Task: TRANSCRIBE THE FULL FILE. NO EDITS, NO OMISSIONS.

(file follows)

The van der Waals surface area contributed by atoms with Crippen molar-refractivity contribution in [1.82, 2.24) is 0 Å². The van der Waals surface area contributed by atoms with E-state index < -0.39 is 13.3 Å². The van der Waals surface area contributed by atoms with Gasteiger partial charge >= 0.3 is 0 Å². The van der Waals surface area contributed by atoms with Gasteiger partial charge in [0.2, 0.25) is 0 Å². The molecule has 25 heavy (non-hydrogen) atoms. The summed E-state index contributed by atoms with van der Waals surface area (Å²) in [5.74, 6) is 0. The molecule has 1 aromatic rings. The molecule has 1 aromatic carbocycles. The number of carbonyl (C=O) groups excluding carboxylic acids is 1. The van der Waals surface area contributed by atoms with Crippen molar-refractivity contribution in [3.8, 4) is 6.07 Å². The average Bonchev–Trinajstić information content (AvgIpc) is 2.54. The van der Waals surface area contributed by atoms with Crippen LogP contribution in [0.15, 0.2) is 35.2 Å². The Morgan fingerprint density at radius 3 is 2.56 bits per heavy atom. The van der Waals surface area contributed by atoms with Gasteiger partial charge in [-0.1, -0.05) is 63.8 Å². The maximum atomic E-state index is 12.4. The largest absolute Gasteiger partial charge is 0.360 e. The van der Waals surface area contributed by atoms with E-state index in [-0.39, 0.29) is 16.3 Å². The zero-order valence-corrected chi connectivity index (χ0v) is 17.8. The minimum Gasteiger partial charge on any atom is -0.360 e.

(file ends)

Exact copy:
The van der Waals surface area contributed by atoms with Crippen molar-refractivity contribution in [1.82, 2.24) is 0 Å². The van der Waals surface area contributed by atoms with E-state index < -0.39 is 13.3 Å². The van der Waals surface area contributed by atoms with Gasteiger partial charge >= 0.3 is 0 Å². The van der Waals surface area contributed by atoms with Gasteiger partial charge in [0.2, 0.25) is 0 Å². The molecule has 25 heavy (non-hydrogen) atoms. The summed E-state index contributed by atoms with van der Waals surface area (Å²) in [5.74, 6) is 0. The molecule has 1 aromatic rings. The molecule has 1 aromatic carbocycles. The number of carbonyl (C=O) groups excluding carboxylic acids is 1. The van der Waals surface area contributed by atoms with Crippen molar-refractivity contribution in [3.8, 4) is 6.07 Å². The average Bonchev–Trinajstić information content (AvgIpc) is 2.54. The van der Waals surface area contributed by atoms with Crippen LogP contribution in [0.15, 0.2) is 35.2 Å². The Morgan fingerprint density at radius 3 is 2.56 bits per heavy atom. The van der Waals surface area contributed by atoms with Gasteiger partial charge in [-0.1, -0.05) is 63.8 Å². The maximum atomic E-state index is 12.4. The largest absolute Gasteiger partial charge is 0.360 e. The van der Waals surface area contributed by atoms with E-state index in [-0.39, 0.29) is 16.3 Å². The zero-order valence-corrected chi connectivity index (χ0v) is 17.8. The minimum Gasteiger partial charge on any atom is -0.360 e.